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Keats And Shelly

8 Pages 1993 Words

A season of autumn is traditionally associated with dying of nature and expectations of the

following winter time. For Romantic poets who are known for their extraordinary sensitivity

to natural moods the period of fall becomes a great force for poetic creativity. Percy Bysshe

Shelley's "Ode to the West Wind" and John Keats's ode "To Autumn" are two beautiful

poems which were blown to their authors by the English autumn. Both poets are influenced

by the seasonal process in nature which ushers them into the mood of transience and aging.

However, the two of them differently perceive the same natural manifestations.

The radical poet Shelley observes the deadly changes in nature caused by the autumnal wind

with an expectation for the following spring and revival. In the seasonal process he sees a

symbolic prototype for possible revolutionary changes both in his own life and in the existing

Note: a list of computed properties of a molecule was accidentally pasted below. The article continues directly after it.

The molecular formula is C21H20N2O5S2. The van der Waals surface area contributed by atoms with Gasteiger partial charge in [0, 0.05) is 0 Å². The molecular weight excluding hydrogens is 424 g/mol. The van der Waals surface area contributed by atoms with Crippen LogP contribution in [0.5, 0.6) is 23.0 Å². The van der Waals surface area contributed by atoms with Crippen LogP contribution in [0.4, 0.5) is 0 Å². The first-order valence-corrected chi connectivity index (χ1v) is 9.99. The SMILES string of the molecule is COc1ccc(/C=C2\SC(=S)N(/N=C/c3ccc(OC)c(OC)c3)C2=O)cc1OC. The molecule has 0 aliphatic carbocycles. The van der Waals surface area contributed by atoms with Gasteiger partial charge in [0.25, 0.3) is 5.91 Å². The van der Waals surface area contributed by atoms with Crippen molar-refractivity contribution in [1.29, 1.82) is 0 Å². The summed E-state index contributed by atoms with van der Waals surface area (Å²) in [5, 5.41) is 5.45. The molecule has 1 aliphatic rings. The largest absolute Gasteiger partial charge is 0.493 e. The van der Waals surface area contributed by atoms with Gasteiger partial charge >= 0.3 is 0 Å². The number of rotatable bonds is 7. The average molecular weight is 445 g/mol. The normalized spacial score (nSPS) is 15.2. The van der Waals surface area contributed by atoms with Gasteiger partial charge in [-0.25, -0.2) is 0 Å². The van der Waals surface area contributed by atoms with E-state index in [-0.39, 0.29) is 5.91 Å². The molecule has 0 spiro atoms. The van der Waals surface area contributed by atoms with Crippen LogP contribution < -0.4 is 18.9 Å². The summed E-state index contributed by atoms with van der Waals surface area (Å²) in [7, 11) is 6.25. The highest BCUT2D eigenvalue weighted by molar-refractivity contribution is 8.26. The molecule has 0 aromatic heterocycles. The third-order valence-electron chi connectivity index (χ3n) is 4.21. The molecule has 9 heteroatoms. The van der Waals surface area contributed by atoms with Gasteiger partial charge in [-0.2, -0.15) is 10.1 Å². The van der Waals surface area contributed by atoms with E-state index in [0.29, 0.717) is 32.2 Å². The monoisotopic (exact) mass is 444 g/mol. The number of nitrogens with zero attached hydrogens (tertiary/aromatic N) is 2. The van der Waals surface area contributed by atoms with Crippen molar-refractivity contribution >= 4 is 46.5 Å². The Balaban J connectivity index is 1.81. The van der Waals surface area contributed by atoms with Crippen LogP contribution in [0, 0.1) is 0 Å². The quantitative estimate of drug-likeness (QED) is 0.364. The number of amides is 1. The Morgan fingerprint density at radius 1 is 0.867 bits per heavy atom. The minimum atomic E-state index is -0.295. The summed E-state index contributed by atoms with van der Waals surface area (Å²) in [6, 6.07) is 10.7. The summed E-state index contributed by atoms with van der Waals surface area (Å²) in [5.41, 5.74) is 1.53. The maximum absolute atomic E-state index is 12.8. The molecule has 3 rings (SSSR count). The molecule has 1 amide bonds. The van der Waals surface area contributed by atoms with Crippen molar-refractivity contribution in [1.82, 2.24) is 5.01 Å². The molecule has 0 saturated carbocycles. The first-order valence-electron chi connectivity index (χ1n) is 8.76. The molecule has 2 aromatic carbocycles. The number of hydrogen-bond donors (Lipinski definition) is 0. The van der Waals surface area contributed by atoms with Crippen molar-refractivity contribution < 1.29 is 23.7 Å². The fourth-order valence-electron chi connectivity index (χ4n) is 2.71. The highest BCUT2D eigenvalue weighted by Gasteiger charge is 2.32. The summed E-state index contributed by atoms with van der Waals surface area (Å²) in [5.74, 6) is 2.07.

social structure of his country. His "Ode to the West Wind" primarily appeals to the active

sublime power of the west wind to give him that energy which is able to change the world. At

the same time, another Romantic poet Keats accepts the idea of aging and accomplishment. In

his ode "To Autumn" he celebrates fruitfulness of the autumn and bides farewell to the

passing away year and together with it to his great poetry. The Romantic autumnal odes of

Shelley and Keats are born from the poetic observations of natural changes and from their

ability to penetrate the mood of fall which provides them an incentive for artistic creativity. In

"Ode to the West Wind" Shelley mainly concentrates his attention on his observations of the

death caused by the autumnal wind. He compares the "dead leaves" to "ghosts", and the

"winged seeds" to dead bodies which "lie cold and low... within [their] grave". All these

images talk to the author of the "dying year", of transience of time and of ag...

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